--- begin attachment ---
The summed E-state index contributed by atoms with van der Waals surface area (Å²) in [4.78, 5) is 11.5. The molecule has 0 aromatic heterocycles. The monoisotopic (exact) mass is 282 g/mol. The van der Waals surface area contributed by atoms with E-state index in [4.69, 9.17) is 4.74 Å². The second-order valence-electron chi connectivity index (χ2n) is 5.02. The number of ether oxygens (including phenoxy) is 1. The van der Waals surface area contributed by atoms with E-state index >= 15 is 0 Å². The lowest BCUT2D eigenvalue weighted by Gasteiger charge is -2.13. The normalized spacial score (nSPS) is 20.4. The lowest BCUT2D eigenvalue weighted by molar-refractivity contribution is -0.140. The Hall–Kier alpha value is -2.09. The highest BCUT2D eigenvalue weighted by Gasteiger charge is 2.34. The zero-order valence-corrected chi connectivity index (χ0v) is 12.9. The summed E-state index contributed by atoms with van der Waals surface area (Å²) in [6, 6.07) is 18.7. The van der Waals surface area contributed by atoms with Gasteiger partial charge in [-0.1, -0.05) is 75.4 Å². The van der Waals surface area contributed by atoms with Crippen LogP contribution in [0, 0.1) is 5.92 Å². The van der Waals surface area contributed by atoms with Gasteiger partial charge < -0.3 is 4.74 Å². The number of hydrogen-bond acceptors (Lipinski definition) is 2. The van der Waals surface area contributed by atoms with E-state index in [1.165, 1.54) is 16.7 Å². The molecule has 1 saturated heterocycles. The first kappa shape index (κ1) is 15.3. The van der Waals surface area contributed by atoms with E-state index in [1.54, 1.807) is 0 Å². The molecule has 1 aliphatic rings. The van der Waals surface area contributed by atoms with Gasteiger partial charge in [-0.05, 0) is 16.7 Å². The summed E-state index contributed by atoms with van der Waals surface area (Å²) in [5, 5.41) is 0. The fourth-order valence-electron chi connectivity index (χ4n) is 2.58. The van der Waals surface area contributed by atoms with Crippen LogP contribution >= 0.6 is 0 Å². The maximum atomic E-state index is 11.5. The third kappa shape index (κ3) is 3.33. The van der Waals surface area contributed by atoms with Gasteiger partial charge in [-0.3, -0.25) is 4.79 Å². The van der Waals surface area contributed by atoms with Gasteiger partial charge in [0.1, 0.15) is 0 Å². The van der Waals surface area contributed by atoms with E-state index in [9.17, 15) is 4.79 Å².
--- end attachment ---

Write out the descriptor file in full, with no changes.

The summed E-state index contributed by atoms with van der Waals surface area (Å²) in [4.78, 5) is 11.5. The molecule has 0 aromatic heterocycles. The monoisotopic (exact) mass is 282 g/mol. The van der Waals surface area contributed by atoms with E-state index in [4.69, 9.17) is 4.74 Å². The second-order valence-electron chi connectivity index (χ2n) is 5.02. The number of ether oxygens (including phenoxy) is 1. The van der Waals surface area contributed by atoms with E-state index >= 15 is 0 Å². The lowest BCUT2D eigenvalue weighted by Gasteiger charge is -2.13. The normalized spacial score (nSPS) is 20.4. The lowest BCUT2D eigenvalue weighted by molar-refractivity contribution is -0.140. The Hall–Kier alpha value is -2.09. The highest BCUT2D eigenvalue weighted by Gasteiger charge is 2.34. The zero-order valence-corrected chi connectivity index (χ0v) is 12.9. The summed E-state index contributed by atoms with van der Waals surface area (Å²) in [6, 6.07) is 18.7. The van der Waals surface area contributed by atoms with Gasteiger partial charge in [-0.1, -0.05) is 75.4 Å². The van der Waals surface area contributed by atoms with Crippen LogP contribution in [0, 0.1) is 5.92 Å². The van der Waals surface area contributed by atoms with Gasteiger partial charge < -0.3 is 4.74 Å². The number of hydrogen-bond acceptors (Lipinski definition) is 2. The van der Waals surface area contributed by atoms with E-state index in [1.165, 1.54) is 16.7 Å². The molecule has 1 saturated heterocycles. The first kappa shape index (κ1) is 15.3. The van der Waals surface area contributed by atoms with E-state index in [1.54, 1.807) is 0 Å². The molecule has 1 aliphatic rings. The van der Waals surface area contributed by atoms with Gasteiger partial charge in [-0.05, 0) is 16.7 Å². The summed E-state index contributed by atoms with van der Waals surface area (Å²) in [5, 5.41) is 0. The fourth-order valence-electron chi connectivity index (χ4n) is 2.58. The van der Waals surface area contributed by atoms with Crippen LogP contribution >= 0.6 is 0 Å². The maximum atomic E-state index is 11.5. The third kappa shape index (κ3) is 3.33. The van der Waals surface area contributed by atoms with Gasteiger partial charge in [-0.3, -0.25) is 4.79 Å². The van der Waals surface area contributed by atoms with Gasteiger partial charge in [0.1, 0.15) is 0 Å². The van der Waals surface area contributed by atoms with E-state index in [9.17, 15) is 4.79 Å².